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Showing posts from 2007

HDD and Thumb Drive Performance Comparison

So, since I tend to be a speed freak of sorts, I wanted to see just how well, or not, my storage devices perform. In my Dell Precision M90 laptop, I've got a Seagate - Momentus 100GB drive, then a Western Digital Passport 250GB USB external drive, and finally a PNY Attaché 16GB USB thumb drive.

The following are the screen shots from HD Tune that indicate how each performed:

All in all, I'm fairly pleased. My primary desire is to simply have capacity. But when you start storing GB sized database files and virtual machines, better performance can mean a lot!

Automatic Updating of AssemblyFileVersion in C# Projects

So my good buddy and co-worker Stacy Draper and I put together a solution today to handle versioning of .NET assemblies used for SharePoint web part development. Maybe this has been done before, maybe even better than this, but a quick Google search didn't turn up squat for us, or at least anything we liked, so we created our own solution.

The general problem revolves around the fact that the AssemblyVersion attribute in .NET assemblies is used by other assemblies when referencing strong named/signed assemblies stored in the GAC. Now you don't have to put your SharePoint assemblies in the GAC, but in most all cases, it simply makes the most sense. If you change the AssemblyVersion of an already installed and used over and over and over again web part, you're in a world of hurt if you arbitrarily change the AssemblyVersion to something new. At that point, you're faced with having to update 10's to 100's to 1000's of web part pages that reference the origi…

Missing MOSS 2007 Functionality

So having been using MOSS 2007 for the past 3 months now, I figured I'd put my own stake in the ground as to some things that would be quite handy to be built into the product. Yes, there are probably ways to do some custom webparts to handle some of these, but IMHO, these are pieces of functionality that should be part of the base product. Hopefully they make it into the next version...
List View SecurityThis follows some of the same logic behind the use of a database VIEW. An administrator should be able to create a SharePoint list view with a row-level filter and then secure the list of views to the appropriate folks (to the point of hiding views a user doesn't have access to use).
This would allow various business scenarios to be simply handled via view security. For instance
hiding items based on the state/status code of an item to augment workflows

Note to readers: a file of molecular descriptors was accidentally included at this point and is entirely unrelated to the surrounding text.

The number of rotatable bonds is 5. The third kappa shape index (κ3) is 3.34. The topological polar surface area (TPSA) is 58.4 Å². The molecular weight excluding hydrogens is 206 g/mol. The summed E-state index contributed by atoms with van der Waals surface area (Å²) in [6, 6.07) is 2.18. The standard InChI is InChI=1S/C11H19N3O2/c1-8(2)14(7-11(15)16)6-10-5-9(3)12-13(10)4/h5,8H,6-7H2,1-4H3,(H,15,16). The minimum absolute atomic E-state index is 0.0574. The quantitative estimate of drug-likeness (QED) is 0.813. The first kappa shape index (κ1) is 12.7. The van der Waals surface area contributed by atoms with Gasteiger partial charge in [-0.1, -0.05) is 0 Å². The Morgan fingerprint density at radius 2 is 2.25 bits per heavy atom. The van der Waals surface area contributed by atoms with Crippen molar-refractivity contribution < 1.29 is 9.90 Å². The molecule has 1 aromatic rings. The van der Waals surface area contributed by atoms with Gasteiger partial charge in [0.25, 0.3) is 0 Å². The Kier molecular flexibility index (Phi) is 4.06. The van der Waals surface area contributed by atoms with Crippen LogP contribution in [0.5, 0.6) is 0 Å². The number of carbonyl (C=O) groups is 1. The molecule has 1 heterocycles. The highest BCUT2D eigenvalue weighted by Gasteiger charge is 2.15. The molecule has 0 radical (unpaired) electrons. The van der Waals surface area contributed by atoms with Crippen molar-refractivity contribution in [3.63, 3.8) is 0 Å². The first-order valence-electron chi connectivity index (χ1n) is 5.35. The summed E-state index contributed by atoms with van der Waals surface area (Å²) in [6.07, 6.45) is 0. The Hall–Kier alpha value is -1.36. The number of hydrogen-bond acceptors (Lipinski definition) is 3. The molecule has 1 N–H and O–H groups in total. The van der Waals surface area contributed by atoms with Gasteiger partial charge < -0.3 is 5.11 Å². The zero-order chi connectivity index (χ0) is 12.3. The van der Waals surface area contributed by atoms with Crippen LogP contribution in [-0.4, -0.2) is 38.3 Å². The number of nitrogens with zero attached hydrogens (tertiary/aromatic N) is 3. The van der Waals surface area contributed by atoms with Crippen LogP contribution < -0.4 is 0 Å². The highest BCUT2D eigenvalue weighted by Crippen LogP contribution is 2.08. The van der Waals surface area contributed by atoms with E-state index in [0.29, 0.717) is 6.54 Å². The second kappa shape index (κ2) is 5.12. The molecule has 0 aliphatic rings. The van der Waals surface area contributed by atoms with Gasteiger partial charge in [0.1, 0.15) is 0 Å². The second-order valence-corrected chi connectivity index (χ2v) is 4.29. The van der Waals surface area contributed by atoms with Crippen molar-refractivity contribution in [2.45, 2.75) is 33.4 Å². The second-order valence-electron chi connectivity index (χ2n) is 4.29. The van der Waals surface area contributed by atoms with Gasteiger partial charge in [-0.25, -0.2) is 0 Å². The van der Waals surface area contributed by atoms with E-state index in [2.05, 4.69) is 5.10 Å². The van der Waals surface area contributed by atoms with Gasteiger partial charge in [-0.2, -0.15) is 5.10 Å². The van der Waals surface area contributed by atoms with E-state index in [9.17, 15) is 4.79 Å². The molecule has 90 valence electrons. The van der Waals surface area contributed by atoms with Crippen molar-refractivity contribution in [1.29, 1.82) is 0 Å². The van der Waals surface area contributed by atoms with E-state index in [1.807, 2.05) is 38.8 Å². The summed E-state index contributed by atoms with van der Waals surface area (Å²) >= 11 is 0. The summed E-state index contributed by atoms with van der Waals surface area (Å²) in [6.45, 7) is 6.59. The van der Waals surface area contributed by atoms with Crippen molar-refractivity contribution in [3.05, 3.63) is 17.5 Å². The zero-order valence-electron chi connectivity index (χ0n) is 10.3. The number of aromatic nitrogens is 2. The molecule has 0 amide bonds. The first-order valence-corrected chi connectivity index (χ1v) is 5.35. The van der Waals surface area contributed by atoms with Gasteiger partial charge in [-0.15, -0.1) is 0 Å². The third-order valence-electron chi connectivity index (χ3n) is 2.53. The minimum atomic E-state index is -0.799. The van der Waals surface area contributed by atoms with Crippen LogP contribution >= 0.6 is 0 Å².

storing heterogeneous content types, but securing which are visible to whom
List Item Column SecurityThis is very similar to …

Programmatically Accessing Excel Data via .NET on 64-bit servers

So it turns out that using ADO.NET to access MS Excel worksheet data in an ASP.NET application running on the 64-bit version of Windows Server 2003 does not quite work as expected. This also goes for any 64-bit .NET code. In short, the Microsoft.Jet.OLEDB.4.0 provider is a 32-bit driver that does not work when directly used by 64-bit code. The following post from a Microsoft employee describes the issue:

Connect to Excel. Using x64 (64-bit) platform. Compiled as x64

"Since there are no 64-bit OleDb drivers for anything other than SQL Server, therefore, we cannot write 64-bit apps which interface with databases directly.

What you need to do is split your application into a 32 bit part and a 64 bit part, use COM interop to cross the 64/32 bit boundary. For instance, drop the code (just a simple class library compiled as 32 bit) that retrieves the Excel data into a COM+ (System.EnterpriseServices) as a "server type" application, and call those server methods from your 64 b…

Using Log4Net in 4 Simple Steps

First off, yes, this is a complete rip-off from this blog post, but with value added in that this represents my personal preference when using log4net. This is a simple four step process of adding logging to an application. I prefer log4net over the MS logging application block, primarily as log4net has zero dependencies and NHibernate already references it. IMHO, if you're doing ANY kind of logging, reference log4net into your project and use it instead of Trace.WriteLine() or Debug.WriteLine().
Step 1. Add the following in the AssemblyInfo.cs[assembly: log4net.Config.XmlConfiguratorAttribute(
ConfigFile = "log4net.xml", Watch = true)]
Step 2. Create the log4net.xml file and add the following to the new fileWith respect to the location of this file and SharePoint, this file can exist in the root of the wss root, next to the relevant web.config file for the given site.In general, this should sit next to the app.config or web.config file for the g…